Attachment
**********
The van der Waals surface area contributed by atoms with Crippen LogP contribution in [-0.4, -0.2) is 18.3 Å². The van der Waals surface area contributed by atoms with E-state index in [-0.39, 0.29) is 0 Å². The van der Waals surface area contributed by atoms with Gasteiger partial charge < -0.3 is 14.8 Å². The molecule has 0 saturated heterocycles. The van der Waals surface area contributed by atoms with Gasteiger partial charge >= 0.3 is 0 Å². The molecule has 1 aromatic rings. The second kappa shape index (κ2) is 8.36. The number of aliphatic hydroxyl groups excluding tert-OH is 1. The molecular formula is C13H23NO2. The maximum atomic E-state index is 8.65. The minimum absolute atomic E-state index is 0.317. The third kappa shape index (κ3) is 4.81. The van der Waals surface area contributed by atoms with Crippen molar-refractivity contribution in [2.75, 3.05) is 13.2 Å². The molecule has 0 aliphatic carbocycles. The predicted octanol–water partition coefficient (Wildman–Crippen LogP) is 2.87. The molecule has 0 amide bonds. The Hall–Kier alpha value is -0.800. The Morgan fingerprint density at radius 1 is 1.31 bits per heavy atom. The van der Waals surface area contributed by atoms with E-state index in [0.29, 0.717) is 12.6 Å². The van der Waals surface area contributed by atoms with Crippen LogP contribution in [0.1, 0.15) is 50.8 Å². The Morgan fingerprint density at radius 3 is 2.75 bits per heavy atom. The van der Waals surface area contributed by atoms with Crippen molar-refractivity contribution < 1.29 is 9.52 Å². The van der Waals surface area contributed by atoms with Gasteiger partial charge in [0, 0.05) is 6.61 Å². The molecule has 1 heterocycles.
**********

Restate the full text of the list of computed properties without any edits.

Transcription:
The van der Waals surface area contributed by atoms with Crippen LogP contribution in [-0.4, -0.2) is 18.3 Å². The van der Waals surface area contributed by atoms with E-state index in [-0.39, 0.29) is 0 Å². The van der Waals surface area contributed by atoms with Gasteiger partial charge < -0.3 is 14.8 Å². The molecule has 0 saturated heterocycles. The van der Waals surface area contributed by atoms with Gasteiger partial charge >= 0.3 is 0 Å². The molecule has 1 aromatic rings. The second kappa shape index (κ2) is 8.36. The number of aliphatic hydroxyl groups excluding tert-OH is 1. The molecular formula is C13H23NO2. The maximum atomic E-state index is 8.65. The minimum absolute atomic E-state index is 0.317. The third kappa shape index (κ3) is 4.81. The van der Waals surface area contributed by atoms with Crippen molar-refractivity contribution in [2.75, 3.05) is 13.2 Å². The molecule has 0 aliphatic carbocycles. The predicted octanol–water partition coefficient (Wildman–Crippen LogP) is 2.87. The molecule has 0 amide bonds. The Hall–Kier alpha value is -0.800. The Morgan fingerprint density at radius 1 is 1.31 bits per heavy atom. The van der Waals surface area contributed by atoms with E-state index in [0.29, 0.717) is 12.6 Å². The van der Waals surface area contributed by atoms with Crippen LogP contribution in [0.1, 0.15) is 50.8 Å². The Morgan fingerprint density at radius 3 is 2.75 bits per heavy atom. The van der Waals surface area contributed by atoms with Crippen molar-refractivity contribution < 1.29 is 9.52 Å². The van der Waals surface area contributed by atoms with Gasteiger partial charge in [0, 0.05) is 6.61 Å². The molecule has 1 heterocycles.